By Rick Manning – The GAO came out with a study late last week in response to a request by a handful of congressional Democrats to determine among other things, why participation in individual 401(k) plans has been limited to about 50 percent of the workforce.
In findings somewhat akin to discovering that fish can swim, the GAO found that the people who contributed at or above the statutory limits in 2007 made more than $126,000 a year.
No kidding? Really? Taxpayers paid the GAO to determine that the people who could afford to put $15,000 a year away for retirement in a single year were people who made the most money?
Yeah, and if they spend another million bucks to study it, they might discover that most birds fly, and squirrels break into bird feeders.
Of course, the purpose behind the Democrat requested study is to try to create a series of studies that justify setting up another government-controlled defined benefit pension system in addition to Social Security.
Significantly, one member of the General Accounting Office’s Retirement Policy Advisory Panel is Theresa Ghilarducci, who is best known for her proposal urging the government to eliminate 401(k) tax deferred savings accounts, and set up government managed retirement accounts instead.
Here is how Ghilarducci describes her idea in a 2008 New York Times opinion piece, “Each person would contribute 5 percent of his or her pay. And the government would provide an annual deposit of, say, $600, and also guarantee a 3 percent return, added to the inflation rate. (In a year with 4 percent inflation, for example, the guarantee would be 7 percent.)”
Read Ghilarducci’s words carefully, when she says each person would “contribute 5 percent of his or her pay”, she means, the government would take a mandatory 5 percent additional money from each person’s paycheck to create another government pension program. Of course, once that worker dies, unlike the 401(k), the underlying 5 percent “contribution” stays behind with the government.
To provide some magnitude on how large this annual “contribution” would be, U.S. workers currently earn about $5.6 trillion a year in wage income, a function of average household wages ($49,777) multiplied by total households (113.5 million). A 5 percent mandatory “contribution” would total just more than $280 billion a year. Ghilarducci would have the government hold that money for workers to collect upon their retirement. She’d probably even put it into a “lock box” with all those Social Security and Medicare dollars that don’t exist anymore.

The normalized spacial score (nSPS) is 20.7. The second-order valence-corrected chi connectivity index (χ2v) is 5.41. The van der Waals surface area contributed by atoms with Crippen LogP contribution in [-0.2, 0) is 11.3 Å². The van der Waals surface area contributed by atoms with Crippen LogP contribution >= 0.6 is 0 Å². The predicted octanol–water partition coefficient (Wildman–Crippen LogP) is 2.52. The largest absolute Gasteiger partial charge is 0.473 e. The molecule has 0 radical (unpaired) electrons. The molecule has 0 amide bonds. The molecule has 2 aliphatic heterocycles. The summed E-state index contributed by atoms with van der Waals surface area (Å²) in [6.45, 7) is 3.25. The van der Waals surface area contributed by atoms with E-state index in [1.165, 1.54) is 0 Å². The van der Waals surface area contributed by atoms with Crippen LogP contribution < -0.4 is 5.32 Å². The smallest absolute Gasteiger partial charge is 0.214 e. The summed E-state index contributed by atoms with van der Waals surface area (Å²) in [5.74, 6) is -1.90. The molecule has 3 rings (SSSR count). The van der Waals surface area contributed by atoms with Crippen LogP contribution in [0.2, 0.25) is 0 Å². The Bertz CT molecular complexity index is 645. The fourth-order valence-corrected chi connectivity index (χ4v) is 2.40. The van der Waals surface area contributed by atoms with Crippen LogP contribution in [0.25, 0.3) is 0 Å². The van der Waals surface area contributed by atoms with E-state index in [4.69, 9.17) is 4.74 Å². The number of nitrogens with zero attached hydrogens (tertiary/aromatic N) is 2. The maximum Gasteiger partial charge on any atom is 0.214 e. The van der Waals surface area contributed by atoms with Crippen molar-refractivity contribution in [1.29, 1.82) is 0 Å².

The reason that Ghilarducci is important to this debate is that no matter how Democrats want to try to spin it, her idea, that tax incentives to save for retirement are unfair because only those who actually pay taxes will benefit, is at the core of the most recent GAO study.
Rather than allowing individuals to save or not, as they choose. Democrats want to put another government program in place to force that decision upon each and every worker.
Rather than allowing individuals to make investment decisions with their retirement savings, Democrats want to have the government do it for you, because they know best.
Rather than allow individuals to take their entire retirement nest egg and spend it when and how they please, Democrats want to dole it out like a child’s allowance keeping whatever is left over after the death of the retiree.
And Democrats with the aid of official sounding Government Accounting Office reports written with the advice of Theresa Ghilarducci, are trying to create the illusion of an official, non-partisan sounding approach to grab another slice of every wage earners dollar. Doing it all for our own good.
Ironically, these are the exact kind of government-controlled defined benefit pensions that are going broke under the name of social security. They are the same kind of pension systems that are failing as public employee pensions. And they are the same kind of defined benefit pension systems that are underwater for many union members.
Now, Democrats hope to repackage this failed idea in the hopes that American’s will be convinced that this time the government means it when they say, trust us, we’re from Washington and we’re here to help.
To quote my Dad, “Fool me once, shame on you. Fool me twice, shame on me.”
Rick Manning is the Communications Director of Americans for Limited Government and a former Labor Department Public Affairs Chief of Staff.